Monday, June 22, 2015

Report on MoCo's moribund office market offers the wrong solutions

It's not news to landowners, developers or readers of this blog that Montgomery County's office space market is as moribund as its economy. But the county's Planning Board is scheduled to be briefed on the dire situation during its meeting this Thursday, June 25. An advance copy of consultant Partners for Economic Solutions tells just how bad it is, and makes recommendations of what to do next. Unfortunately, it sounds like the report's authors are mostly telling County officials what they wanted to hear.

  • Montgomery County's office vacancy rate has increased in the last year

  • 11 county office buildings are nearly or totally vacant

  • GSA could vacate 1.1 million square feet of office space in the county over the next 5 years, a devastating blow on the horizon

  • Montgomery County's share of the total jobs in the region has steadily declined over the last 10 years, during which time no major corporation relocated to the county

Interestingly, downtown Rockville is noted as one of the few bright spots in the County office market by the report.

But some of the report's analysis and suggestions are off base. For example, one approach PES suggests is simply giving up on office space and converting it to residential. While developers and planners have already been taking that approach from Bethesda to Wheaton to Clarksburg, to continue on that path will generate a transportation disaster. Roads and Metrorail already overwhelmed by the current volume of commuters cannot handle a county where all the jobs are in DC and Virginia. Smart growth demands jobs be created, not vacated, across Montgomery County to reduce commuting distance. Instead, according to the report's data, MoCo planners and councilmembers have allowed 558,000 SF of planned office space to be canceled or converted to residential. And notes only a handful of the many planned projects and existing office spaces being converted to residential or canceled. We're literally becoming the DC area's ultimate bedroom community.

Secondly, the impact of telecommuting and shrinking office sizes are grossly overstated. The report attempts to partially blame those trends for vacant office buildings. But the same report acknowledges that the vast majority of jobs created in recent years are in retail and restaurants. You can't fold jeans or make a frappucino over the internet. There were no great numbers of private sector, high-wage jobs added in Montgomery County over the last decade. So you can't say telecommuting is the new normal when few of the new jobs can be done from home.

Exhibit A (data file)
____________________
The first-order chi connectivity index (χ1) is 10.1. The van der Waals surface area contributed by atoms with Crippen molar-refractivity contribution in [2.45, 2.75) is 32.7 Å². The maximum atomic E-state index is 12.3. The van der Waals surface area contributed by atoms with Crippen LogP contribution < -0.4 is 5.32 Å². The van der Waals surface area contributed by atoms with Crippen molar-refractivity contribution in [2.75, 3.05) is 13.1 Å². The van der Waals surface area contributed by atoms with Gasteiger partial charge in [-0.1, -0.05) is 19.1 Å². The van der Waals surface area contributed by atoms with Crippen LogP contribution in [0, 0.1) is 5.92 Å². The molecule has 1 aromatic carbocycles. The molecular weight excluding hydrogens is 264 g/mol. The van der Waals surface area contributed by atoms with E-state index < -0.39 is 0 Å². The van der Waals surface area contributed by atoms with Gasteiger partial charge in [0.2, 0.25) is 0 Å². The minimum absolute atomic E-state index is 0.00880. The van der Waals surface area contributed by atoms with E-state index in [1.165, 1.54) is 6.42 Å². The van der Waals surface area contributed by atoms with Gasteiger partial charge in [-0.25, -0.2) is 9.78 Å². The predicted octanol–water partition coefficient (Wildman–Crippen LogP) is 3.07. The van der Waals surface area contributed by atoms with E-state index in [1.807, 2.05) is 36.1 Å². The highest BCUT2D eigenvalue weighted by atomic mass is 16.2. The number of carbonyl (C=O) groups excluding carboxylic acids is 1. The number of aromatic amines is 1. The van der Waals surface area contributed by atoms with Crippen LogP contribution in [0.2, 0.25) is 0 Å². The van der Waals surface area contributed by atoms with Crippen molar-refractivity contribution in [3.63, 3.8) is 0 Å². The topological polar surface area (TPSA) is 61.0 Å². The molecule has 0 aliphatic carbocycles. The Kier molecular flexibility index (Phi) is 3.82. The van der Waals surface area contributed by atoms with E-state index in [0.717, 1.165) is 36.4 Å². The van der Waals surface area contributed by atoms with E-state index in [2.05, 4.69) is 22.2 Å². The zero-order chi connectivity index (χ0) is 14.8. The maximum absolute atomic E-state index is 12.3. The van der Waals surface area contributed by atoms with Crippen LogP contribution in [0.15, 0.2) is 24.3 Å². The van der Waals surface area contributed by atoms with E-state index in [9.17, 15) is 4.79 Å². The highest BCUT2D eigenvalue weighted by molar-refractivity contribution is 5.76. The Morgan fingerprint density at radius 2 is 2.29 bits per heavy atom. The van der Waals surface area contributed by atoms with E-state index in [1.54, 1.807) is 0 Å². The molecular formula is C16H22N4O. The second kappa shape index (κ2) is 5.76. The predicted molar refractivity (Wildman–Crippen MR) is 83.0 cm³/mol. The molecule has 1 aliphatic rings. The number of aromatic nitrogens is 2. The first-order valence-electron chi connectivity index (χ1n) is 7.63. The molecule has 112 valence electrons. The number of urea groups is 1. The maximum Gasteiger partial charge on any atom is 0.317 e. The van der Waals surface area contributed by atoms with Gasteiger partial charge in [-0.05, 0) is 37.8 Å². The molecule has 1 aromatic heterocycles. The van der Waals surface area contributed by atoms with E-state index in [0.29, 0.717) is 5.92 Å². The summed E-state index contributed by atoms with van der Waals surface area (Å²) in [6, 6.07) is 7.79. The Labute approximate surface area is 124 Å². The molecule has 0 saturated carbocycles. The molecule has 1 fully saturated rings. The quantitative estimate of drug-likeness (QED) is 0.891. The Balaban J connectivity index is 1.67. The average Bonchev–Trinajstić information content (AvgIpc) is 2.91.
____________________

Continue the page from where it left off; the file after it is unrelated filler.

Thirdly, it also oversells the success of office space in high density urban areas within Montgomery County. While downtown Bethesda and Silver Spring indeed are desirable locations for employers, neither have attracted a major corporate headquarters in over a decade any more than the suburban areas of the county did. Wheaton is right on the Red Line as well, but is also a dead zone for office space.

If transit was the sole determining factor, Wheaton would be doing well. In fact, the report concedes this point on Page 40. It also notes that Wheaton and Glenmont are not convenient to I-270 and I-495, but fails to point out that two planned freeways (Rockville Freeway and Northern Parkway) that would have given both immediate access to the freeway system were canceled by the county decades ago. Whoops.

The report states - contrary to the current County Council's stated "transit-only" future, and its own final recommendations: "Subareas that can offer Metro and good roadway access within a walkable mixed-use environment will be the markets that recover most quickly."

Meanwhile, the Pike District of North Bethesda has been designed in the New Urbanism model for smart growth and walkable communities, and is on the Red Line as well. Yet it, too, has failed to attract a major corporate tenant. The only significant addition was a reshuffling of Bank of America/Merrill Lynch from Tower Oaks to Pike & Rose, which is simply rearranging the deck chairs on the Titanic. Strangely, the report claims a severe drop in the "White Flint" vacancy rate, without providing any data on what specific real estate and leasing moves account for their claim. Highly suspect.